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Goldfinger


David Vargas David Vargas: (dave-deleteme[at]-deleteme-squishycomics [dot] com) 2007-08-10 08:28:14

Mr. Yun Is Out Of Town


Heyo. Dee's out of town on a business trip so he's left me in charge of doing today's upload and news post. Don't worry, he also left one of his reviews which I've attached below, so you have some of his words to comfort you through the weekend.

Today's strip was a first for us. Dee simply handed me a situation and the dialogue. It was up to me to decide each panel's action, as well as what dialgoue went where, and I'm happy with the results.

If I have any further thoughts to add, I'll do so later today. In the mean time, enjoy Dee's review.


===

Ghost Recon Advanced Warfighter is a third person
shooter, steeped in the typical Tom Clancy
slightly-future tech universe. The plot isn't
earth-shatteringly original: you're fighting against a
military coup in Mexico, which involves protecting the
presidents of both nations, thwarting nuclear
retaliation, and eliminating the generalissimo
responsible for the chaos. It's nothing more than a
sufficient vehicle to set up the action.

Out of all the 360 launch window titles, I'd say that
only Call of Duty 2 has a more impressive visual
presentation. Mexico City sprawls on forever, and the
urban canyons and trenches it forms are engaging and
immersive. GRAW is one of the first titles to deliver
"next-gen" graphics.

The gameplay, however, remains distinctly last-gen,
albeit well-executed. There's nothing new here that
you haven't seen before if you're a fan of the squad
based military shooter genre. GRAW attempts to
combine tactical action with fierce gun play. Neither
achieves anything near landmark status, but the
combination of the two is definitely satisfying. It's
as if Ubisoft took Full Spectrum Warrior and Gears of
War and watered them down in an effort to combine the
two.

On the tactical side, depending on the mission, you're
able to command 3 infantrymen, surveillance drones,
attack choppers, and heavy armor. The tanks are
satisfying to let loose, as they can blast their way
through pretty much anything. Your only concern is
protecting them from infantry RPG fire, so in this
regard, GRAW feels like an accurate military scenario.
Unfortunately, the actual tactical depth is extremely
limited. There's no way to establish a fire team to
suppress, while you flank enemy positions. The A.I.
of your squadmates is atrocious, and I occasionally
found myself ordering them to stay out of the action,
so I wouldn't have to babysit them. Furthermore, many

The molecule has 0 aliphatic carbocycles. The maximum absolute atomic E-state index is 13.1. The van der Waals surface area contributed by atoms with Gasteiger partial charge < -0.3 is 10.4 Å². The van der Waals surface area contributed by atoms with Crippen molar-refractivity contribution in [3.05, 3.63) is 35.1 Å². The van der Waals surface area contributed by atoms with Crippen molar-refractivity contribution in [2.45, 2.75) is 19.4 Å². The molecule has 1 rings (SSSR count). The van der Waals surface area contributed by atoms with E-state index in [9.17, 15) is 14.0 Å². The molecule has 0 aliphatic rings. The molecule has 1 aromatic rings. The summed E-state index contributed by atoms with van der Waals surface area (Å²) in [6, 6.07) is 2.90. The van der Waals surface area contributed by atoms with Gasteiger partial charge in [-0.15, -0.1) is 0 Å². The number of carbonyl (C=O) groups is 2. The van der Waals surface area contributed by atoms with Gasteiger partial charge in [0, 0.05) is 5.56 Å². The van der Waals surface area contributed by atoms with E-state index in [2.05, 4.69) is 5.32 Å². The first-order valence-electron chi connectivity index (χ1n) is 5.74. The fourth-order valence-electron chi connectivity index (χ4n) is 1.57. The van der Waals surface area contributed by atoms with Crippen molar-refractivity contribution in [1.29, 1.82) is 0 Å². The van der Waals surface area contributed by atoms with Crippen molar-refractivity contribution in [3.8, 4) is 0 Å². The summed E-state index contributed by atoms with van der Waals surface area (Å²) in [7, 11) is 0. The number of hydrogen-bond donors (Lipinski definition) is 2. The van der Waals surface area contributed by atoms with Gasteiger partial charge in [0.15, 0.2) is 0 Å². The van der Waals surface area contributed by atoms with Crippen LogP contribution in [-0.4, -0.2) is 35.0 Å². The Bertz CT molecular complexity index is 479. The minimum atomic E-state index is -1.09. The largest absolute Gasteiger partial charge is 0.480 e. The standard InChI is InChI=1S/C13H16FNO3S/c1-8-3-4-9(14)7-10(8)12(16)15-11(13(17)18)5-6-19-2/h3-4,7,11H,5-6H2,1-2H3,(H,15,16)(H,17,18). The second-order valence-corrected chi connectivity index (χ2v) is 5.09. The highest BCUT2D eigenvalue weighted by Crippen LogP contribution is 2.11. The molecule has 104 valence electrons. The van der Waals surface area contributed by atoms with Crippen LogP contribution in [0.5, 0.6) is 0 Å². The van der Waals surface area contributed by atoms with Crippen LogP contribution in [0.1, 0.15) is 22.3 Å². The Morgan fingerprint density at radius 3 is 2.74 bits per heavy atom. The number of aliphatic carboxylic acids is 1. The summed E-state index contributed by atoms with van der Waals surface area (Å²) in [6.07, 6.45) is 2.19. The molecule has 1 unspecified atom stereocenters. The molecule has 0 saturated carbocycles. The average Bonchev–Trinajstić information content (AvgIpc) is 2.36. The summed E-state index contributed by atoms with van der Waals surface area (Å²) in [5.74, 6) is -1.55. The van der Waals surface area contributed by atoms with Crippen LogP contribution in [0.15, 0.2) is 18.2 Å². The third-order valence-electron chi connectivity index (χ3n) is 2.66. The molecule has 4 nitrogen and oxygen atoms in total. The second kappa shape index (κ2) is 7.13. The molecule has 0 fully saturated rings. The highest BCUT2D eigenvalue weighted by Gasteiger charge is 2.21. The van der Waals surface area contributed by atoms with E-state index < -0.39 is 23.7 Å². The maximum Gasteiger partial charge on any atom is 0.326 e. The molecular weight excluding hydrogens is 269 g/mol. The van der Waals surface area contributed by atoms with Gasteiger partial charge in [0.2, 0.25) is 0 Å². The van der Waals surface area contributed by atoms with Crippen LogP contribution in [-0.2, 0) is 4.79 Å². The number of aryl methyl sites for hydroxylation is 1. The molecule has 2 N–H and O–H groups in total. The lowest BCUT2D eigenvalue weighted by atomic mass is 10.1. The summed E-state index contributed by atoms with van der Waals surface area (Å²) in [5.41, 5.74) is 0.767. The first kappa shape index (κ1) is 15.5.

of the missions are old school corridor gauntlets,
where you have no options regarding the route you
take.

As for the gunplay, sluggish is the word that comes to
mind. It's definitely slow paced and methodical - a
far cry from the tight control of visceral shooters
like Black or FEAR. None of the guns "feel" quite
right - despite sharp audio and rumble tactile
feedback, they just aren't satisfying when you fire
them. I believe every shooter fan knows exactly what
I mean. To make up for this, the weapons are highly
configurable. You can designate a wide variety of
firearms and attachments for yourself and your team.
Also, there are several segments where you handle
machinegun responsibilities on a Blackhawk swooping
through the city skyline. It's a simple point and
shoot affair, but still as gratifying today as its
80's arcade predecessors.

The "Advanced Warfighter" refers to the cutting-edge
hardware that military contractors are currently
developing for U.S. troops. The key aspect of this
tech is a H.U.D. that constantly feeds you pertinent
information. The picture-in-picture views of your
squadmates or vehicular assets, friend/foe indicators,
and instantly available maps (action continues in real
time while you access them) are all pretty cool. I'd
imagine an entire army outfitted with streaming visual
intel would be extremely formidable. Annoyingly,
there are several missions in which the enemy has
"jammers" that muck with your Warfighter display,
rendering it a static filled mess until you destroy
them. I wish I had the option to raise my tactical
visor and simply use my "eyes", as opposed to wading
through the electronic visual chaff.

My last complaint is largely a subjective one. I
strongly feel that a Ghost Recon title should capture
the feel of war, with larger scale battles. GRAW is
more of a methodical terrorist hunt, a style more
suited to the Rainbow 6 franchise. I much preferred
Ghost Recon 2 (original Xbox) over Advanced Warfighter
in this respect.

Lastly, I must mention the online play. The
deathmatch modes are of no significance, but co-op
play is where GRAW shines. Like Ghost Recon 2, it's
possible to have a multitude of players (up to 16)
joining forces to defeat the campaign missions. This
is one of the best online experiences to be found
anywhere, as all of the jackholes who thrive on
insulting and teabagging each other turn into comrades
who cheer each other on.

I've focused on all of GRAW's minor shortcomings,
while glossing over the myriad of aspects it gets
right. I'd like to give it an A grade, but other than
the massive graphical upgrade, GRAW is nothing more or
less than a solid rehash of what this genre has
provided for an entire console generation.

Ghost Recon Advanced Warfighter - B

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